This post first appeared as a guest post several years ago at The Red Dress Club. I decided the time had come to bring it back into the fold, with a few edits and updates. Then I realised there wasn’t much editing or updating to be done. The thing with pitching is that the basic premise never changes – you just get better with practice.
When I tell people I’m a freelance writer, the first question they ask me is “Do the magazines tell you what to write?” My response: I wish.
The next question is: “Where do you get your ideas?” I think that’s the wrong question. It should be: “How do you sell your ideas?”
Being a successful (and I define successful as “working regularly, not having to sell your children on eBay”) freelance writer is not so much about crafting words in the most artistic way – although this can help – but more about taking a commercial approach to words.
If you are a writer, you have ideas. It’s how you get those ideas to your potential market that makes the difference to how much work you get. There are many factors at play – a professional attitude, diligence, reliable delivery – but the single most important is the pitch. Get the pitch right, and chances are you’ll get the job.
There are a couple of things to bear in mind when it comes to pitching:
1) You have to pitch all the time. If you don’t like the idea of pitching, or your ideas being rejected, it might be time to consider another field. A 95 per cent rejection rate is normal, particularly when you’re starting out. Heck, any time. I remember patches where it seemed that every single idea I sent out was rejected. It drove me nuts. It depressed me. But it also made me think long and hard about where I was going wrong with my pitches.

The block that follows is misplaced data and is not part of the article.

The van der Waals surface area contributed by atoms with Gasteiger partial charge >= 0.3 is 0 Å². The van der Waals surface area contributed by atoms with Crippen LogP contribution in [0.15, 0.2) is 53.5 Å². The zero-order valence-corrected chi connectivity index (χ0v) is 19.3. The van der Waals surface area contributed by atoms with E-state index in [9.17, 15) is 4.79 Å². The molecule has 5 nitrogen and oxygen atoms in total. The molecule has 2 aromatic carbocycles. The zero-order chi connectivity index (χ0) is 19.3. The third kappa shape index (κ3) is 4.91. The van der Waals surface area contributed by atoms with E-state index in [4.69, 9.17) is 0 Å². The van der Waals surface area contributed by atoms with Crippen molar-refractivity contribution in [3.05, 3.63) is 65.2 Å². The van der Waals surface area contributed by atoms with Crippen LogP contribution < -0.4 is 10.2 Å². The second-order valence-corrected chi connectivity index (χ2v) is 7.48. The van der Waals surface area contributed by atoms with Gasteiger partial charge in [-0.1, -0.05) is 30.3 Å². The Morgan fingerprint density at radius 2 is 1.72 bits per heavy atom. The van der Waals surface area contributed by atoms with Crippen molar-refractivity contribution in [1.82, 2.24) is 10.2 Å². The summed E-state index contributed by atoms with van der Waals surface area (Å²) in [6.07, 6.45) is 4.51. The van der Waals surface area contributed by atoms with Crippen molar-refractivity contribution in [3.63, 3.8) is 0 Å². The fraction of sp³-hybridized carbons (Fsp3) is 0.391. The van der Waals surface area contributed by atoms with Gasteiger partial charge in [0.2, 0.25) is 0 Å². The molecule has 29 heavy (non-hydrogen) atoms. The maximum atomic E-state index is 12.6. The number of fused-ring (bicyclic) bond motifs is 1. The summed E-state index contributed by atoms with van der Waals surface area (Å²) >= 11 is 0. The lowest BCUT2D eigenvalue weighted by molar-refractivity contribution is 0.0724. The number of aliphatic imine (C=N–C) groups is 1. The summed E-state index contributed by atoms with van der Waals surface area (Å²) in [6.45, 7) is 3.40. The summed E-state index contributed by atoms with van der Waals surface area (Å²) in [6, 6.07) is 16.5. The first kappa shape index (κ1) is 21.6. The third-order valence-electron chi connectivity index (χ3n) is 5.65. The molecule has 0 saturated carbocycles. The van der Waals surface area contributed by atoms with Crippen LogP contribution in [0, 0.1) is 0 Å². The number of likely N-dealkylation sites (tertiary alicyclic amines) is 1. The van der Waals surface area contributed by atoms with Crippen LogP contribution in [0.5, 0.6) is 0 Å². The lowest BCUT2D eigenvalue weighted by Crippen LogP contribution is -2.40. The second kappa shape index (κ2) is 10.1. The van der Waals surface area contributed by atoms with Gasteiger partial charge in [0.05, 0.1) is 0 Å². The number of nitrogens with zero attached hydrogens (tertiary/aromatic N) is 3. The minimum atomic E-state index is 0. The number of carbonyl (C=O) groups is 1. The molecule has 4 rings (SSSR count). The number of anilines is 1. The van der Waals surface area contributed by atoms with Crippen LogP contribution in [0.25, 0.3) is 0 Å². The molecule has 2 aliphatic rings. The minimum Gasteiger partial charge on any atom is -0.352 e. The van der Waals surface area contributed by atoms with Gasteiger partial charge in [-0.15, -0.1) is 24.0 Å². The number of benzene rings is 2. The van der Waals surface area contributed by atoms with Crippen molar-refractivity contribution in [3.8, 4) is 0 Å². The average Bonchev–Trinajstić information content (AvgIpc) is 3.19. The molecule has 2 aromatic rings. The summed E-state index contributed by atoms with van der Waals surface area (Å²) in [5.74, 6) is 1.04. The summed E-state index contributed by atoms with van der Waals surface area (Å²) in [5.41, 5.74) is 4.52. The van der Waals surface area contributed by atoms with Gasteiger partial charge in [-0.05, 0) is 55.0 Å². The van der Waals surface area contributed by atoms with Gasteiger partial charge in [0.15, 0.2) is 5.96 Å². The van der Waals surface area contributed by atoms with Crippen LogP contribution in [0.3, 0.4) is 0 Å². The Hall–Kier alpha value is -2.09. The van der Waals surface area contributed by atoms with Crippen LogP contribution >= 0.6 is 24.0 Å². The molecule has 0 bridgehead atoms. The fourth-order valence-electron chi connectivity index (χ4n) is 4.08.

2) Email is excellent. Most editors prefer this form of pitching. But you have to grab their attention up front – and leave them wanting to see more.
3) There is no point in sending your pitch to the editorial assistant. Find the right person for your pitch. Larger publications have different editors for different sections, smaller publications will have one, but you need to find out if it’s the features editor, the deputy editor or the editor who makes the decisions. Ring up and find out.
The actual pitch for a story idea should be precise. If you can’t explain it in a paragraph or two**, you haven’t refined your angle enough. Tell them:
•What the story is about (snappy one-liners work well here – think about what kind of heading the publication would put on the story and try to write it)
•Who you will interview for the story, or where the source will be
•What the ‘hook’ is
•If you’re planning to have case studies, have an idea of who these will be – there’s nothing worse than being asked to turn a story around in two weeks and realising you need to find four couples willing to discuss their sex lives in detail (with photographs) to make it happen.
•If you haven’t written for the publication before, tell them who you are and why you’re the best person to write this particular story.
So far, so good. Before you press Send and start fretting about whether your pitch is successful, however, there’s one more consideration. Have you pitched the story to this particular publication? It’s not enough to have a great story idea, it has to be tailored for the publication you’re targeting. Think about the audience the editorial team is targeting. Think about the ‘voice’ of the magazine, newspaper or website – the words they use, the attitude they convey. Your writing needs to be your writing, but it also needs to fit within the publication’s voice.
An example. I had a call from a magazine aimed at younger women asking me to ‘look into’ a story on egg donors. They had seen an overseas story on how young women were selling their eggs to get through uni, and wanted to know if it happened here. Great idea – except that women in Australia aren’t paid to donate eggs, and they like you to have completed your own family before you do so. The mag decide they didn’t want the story.
But I’d done enough research at that point to almost have the story in place, including finding a couple of case studies (always the hardest bit), so I pitched it (with permission) to a different publication with a new angle. I thought the really interesting thing about egg donors was why they did it – what’s in it for them? The other publication bought the story and it worked out really well.
Moral of the story? If one editor says no – and they do, you know – take another look at your idea, try a different angle and think about where else you might send it. Then start all over again.